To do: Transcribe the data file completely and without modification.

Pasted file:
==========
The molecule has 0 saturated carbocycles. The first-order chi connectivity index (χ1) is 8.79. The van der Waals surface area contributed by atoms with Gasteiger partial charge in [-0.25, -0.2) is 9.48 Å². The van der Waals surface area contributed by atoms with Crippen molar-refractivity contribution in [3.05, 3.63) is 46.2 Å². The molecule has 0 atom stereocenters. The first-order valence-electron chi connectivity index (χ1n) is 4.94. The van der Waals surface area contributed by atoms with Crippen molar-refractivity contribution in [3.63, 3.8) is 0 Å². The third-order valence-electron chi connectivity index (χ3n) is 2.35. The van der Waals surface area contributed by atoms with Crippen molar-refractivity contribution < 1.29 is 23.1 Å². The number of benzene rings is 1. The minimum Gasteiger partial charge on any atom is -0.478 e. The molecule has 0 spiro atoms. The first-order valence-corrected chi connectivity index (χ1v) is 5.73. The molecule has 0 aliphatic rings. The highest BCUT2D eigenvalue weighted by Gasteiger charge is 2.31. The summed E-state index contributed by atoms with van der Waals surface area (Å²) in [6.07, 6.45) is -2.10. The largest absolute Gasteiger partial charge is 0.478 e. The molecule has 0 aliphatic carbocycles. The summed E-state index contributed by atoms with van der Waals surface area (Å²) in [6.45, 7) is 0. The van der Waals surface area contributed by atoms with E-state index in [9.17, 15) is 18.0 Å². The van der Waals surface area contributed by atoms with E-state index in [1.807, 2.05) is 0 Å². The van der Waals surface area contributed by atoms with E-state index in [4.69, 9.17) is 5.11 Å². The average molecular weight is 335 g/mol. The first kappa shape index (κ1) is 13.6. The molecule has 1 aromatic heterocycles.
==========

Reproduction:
The molecule has 0 saturated carbocycles. The first-order chi connectivity index (χ1) is 8.79. The van der Waals surface area contributed by atoms with Gasteiger partial charge in [-0.25, -0.2) is 9.48 Å². The van der Waals surface area contributed by atoms with Crippen molar-refractivity contribution in [3.05, 3.63) is 46.2 Å². The molecule has 0 atom stereocenters. The first-order valence-electron chi connectivity index (χ1n) is 4.94. The van der Waals surface area contributed by atoms with Crippen molar-refractivity contribution in [3.63, 3.8) is 0 Å². The third-order valence-electron chi connectivity index (χ3n) is 2.35. The van der Waals surface area contributed by atoms with Crippen molar-refractivity contribution < 1.29 is 23.1 Å². The number of benzene rings is 1. The minimum Gasteiger partial charge on any atom is -0.478 e. The molecule has 0 spiro atoms. The first-order valence-corrected chi connectivity index (χ1v) is 5.73. The molecule has 0 aliphatic rings. The highest BCUT2D eigenvalue weighted by Gasteiger charge is 2.31. The summed E-state index contributed by atoms with van der Waals surface area (Å²) in [6.07, 6.45) is -2.10. The largest absolute Gasteiger partial charge is 0.478 e. The molecule has 0 aliphatic carbocycles. The summed E-state index contributed by atoms with van der Waals surface area (Å²) in [6.45, 7) is 0. The van der Waals surface area contributed by atoms with E-state index in [9.17, 15) is 18.0 Å². The van der Waals surface area contributed by atoms with E-state index in [1.807, 2.05) is 0 Å². The van der Waals surface area contributed by atoms with E-state index in [4.69, 9.17) is 5.11 Å². The average molecular weight is 335 g/mol. The first kappa shape index (κ1) is 13.6. The molecule has 1 aromatic heterocycles.